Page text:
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Old 05-11-2005, 03:24 PM   #1
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Default OBD 1/2 idea...

My brain started working in a thread talking about 94/5 mutant PCM'*, could be trouble, so bear with me?

Know as we know, the 94/5 PCM'* are hybrids, are hard to get readers/scanners for, and have basically NO performance pcm'* for.

What are the main differences in a 94/5 SSEi PCM (for example) vs the 92/3 SSEi pcm. Granted the fuel tables are modifed for the differen't blower, but how hard would it be to convert one to say a 93 Full OBD 1 computer?

I know this isn't for everyone to attempt, and anything is possible, but what would have to be done?
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Old 05-11-2005, 03:28 PM   #2
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I believe the wiring is different, and there are more tranny sensors....er, have more features/duties than the 92/93'*. I know there'* more, but that'* what I'm thinking for now.
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Old 05-11-2005, 03:39 PM   #3
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I know OBD II has O2'* after the cat to read how well the cat works, but that can be spoofed. Tranny point is a good one...
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Old 05-11-2005, 03:55 PM   #4
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Swap/remove/add some sensors, modify the wiring harness where needed.
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Old 05-11-2005, 04:30 PM   #5
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First of all, the fuel tables are the same. The 94/95 M62 doesn't produce more boost, it just spins at a lower rpm to produce equal boost to the 92/93. It'* more efficient, but the output is 'pulleyed' to be the same. The TB is slightly larger in diameter to flow more efficiently, too.

The O2 sensor would have to be changed to the 93, and the trans is another big issue. 93 and 95 transmissions aren't compatible. The other things to check would be the ECC, and what communication it has with the PCM in 1995. There should be some, where, in 1993 there was little or no communication with the PCM, as it had it'* own onboard diagnostics. You may want to upgrade to that unit as well if you attempted this.

I do know that a 95 trans can be MADE to work with a 93 by altering some pinouts inside, but I don't know what'* involved in doing this.
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Old 05-11-2005, 04:45 PM   #6
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How does the 94/5 make more power if the fuel tables are the same? I don't think the change in */c pulley would release that much of a load on the engine...

Do people who swap a later blower onto their 92/3 need the AFC just because the MAF reading is different?
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Old 05-11-2005, 05:54 PM   #7
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Quote:
Originally Posted by BonneMeMN
Do people who swap a later blower onto their 92/3 need the AFC just because the MAF reading is different?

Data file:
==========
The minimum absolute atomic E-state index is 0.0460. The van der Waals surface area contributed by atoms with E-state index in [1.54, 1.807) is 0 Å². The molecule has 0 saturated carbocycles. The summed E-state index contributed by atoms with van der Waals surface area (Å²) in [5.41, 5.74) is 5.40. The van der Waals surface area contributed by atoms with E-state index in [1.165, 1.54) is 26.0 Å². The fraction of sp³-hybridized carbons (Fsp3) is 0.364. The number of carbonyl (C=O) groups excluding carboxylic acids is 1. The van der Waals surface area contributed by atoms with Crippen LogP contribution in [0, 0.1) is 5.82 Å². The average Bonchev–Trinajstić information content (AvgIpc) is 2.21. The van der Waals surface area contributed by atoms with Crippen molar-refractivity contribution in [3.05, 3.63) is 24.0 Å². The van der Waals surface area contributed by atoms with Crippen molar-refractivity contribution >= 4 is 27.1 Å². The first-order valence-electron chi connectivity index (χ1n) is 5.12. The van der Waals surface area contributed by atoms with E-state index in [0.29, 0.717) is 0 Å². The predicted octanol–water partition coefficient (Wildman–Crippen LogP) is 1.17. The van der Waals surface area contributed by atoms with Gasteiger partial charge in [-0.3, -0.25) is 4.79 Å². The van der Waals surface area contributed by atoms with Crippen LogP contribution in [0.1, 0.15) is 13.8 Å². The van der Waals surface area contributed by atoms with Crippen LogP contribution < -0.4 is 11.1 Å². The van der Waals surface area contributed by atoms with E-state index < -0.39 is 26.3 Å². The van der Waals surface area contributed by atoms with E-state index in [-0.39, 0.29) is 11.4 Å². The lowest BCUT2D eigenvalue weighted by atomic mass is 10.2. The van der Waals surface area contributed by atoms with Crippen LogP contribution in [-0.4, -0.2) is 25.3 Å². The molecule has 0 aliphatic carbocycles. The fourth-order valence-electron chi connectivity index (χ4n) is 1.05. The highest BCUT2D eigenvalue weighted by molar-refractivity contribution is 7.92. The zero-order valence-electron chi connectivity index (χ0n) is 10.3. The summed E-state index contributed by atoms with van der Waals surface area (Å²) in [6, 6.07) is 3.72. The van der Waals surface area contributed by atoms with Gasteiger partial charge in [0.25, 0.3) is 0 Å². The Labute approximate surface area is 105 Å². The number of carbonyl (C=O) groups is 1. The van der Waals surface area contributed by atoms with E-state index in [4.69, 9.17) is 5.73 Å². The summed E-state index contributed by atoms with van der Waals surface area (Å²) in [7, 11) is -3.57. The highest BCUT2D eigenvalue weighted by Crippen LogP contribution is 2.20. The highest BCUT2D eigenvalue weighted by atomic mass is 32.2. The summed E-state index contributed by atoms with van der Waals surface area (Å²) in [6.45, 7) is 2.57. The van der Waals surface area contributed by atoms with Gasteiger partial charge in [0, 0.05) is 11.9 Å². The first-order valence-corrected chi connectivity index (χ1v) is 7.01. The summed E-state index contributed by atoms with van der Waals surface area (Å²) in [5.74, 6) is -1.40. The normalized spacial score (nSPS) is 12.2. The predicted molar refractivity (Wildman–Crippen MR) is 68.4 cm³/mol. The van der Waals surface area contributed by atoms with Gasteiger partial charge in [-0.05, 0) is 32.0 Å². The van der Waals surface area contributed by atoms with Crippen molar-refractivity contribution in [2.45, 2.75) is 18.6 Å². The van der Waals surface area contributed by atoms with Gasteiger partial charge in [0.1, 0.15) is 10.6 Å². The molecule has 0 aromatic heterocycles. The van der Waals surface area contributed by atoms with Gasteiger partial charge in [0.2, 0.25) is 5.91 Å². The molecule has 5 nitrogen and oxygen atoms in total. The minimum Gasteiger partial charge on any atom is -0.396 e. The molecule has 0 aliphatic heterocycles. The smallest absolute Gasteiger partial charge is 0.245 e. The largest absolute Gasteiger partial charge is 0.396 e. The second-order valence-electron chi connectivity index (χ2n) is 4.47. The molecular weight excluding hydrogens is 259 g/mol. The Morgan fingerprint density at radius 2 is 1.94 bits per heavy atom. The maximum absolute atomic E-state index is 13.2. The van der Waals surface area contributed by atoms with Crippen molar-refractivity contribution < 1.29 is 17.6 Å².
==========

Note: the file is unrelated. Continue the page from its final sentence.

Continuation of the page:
Yes.
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Old 05-11-2005, 06:30 PM   #8
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Quote:
Originally Posted by BonneMeMN
How does the 94/5 make more power if the fuel tables are the same? I don't think the change in */c pulley would release that much of a load on the engine...

Do people who swap a later blower onto their 92/3 need the AFC just because the MAF reading is different?
The faster it spins, the more hp it takes to simply drive it. VE (volumetric efficiency) is not a function of drive power (what you lose spinning it) but AE (adiabatic efficiency) is. The 94/95 has a slightly better VE and AE, simply because the rotors are a closer tolerance due to the teflon coating and the slightly larger TB supports this. Because of the increased VE, it produces the same boost PRESSURE, while operating at a lower blower RPM than the 92/93, thus requiring less hp to drive it.

The M90 takes more power to turn it than the 92-95 blowers, but because of it'* superior VE, in part due to the longer rotors (a direct improvement in the VE ratio), they spin it at a lower rpm, and don't lose as much hp to drive it as if it were spinning at the 94/95 revolutions.

Tolerance between rotors and case, as well as the length of the rotors have a direct impact on VE. This is why I'm transplanting 94/95 rotors into my 92/93. With my ported throttle body, I should be able to support the improved VE of the blower without having to use an AFC calibrator. I MAY have to increase my pulley diameter from it'* current 2.2".
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Old 05-11-2005, 06:36 PM   #9
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I didn't expect the drag difference to be that drastic.

Yeahi undestand why you're running rotors, but if you went to the full setup you could get a larger TB... Yes i know you modded yours, but still!
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Old 05-11-2005, 07:48 PM   #10
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I believe I've modified my TB to flow as well as a slightly larger 94/95 TB, and I suspect that the MAF passage is a different dimension on the later (larger) TB'*. I suspect that the larger MAF PASSAGE itself is the reason an AFC calibrator is needed, because (unless I'm mistaken) the MAF sensor part numbers are identical.....off to check that.....ok, they are different. Either way, what I'm up to should work without an AFC calibrator, and it should be within the abilities of my PCM to adapt to the increased flow.

Funny, 1993 lists two different part numbers for the L27 MAF sensor.

1993 and 1995 do indeed have different MAF sensors.
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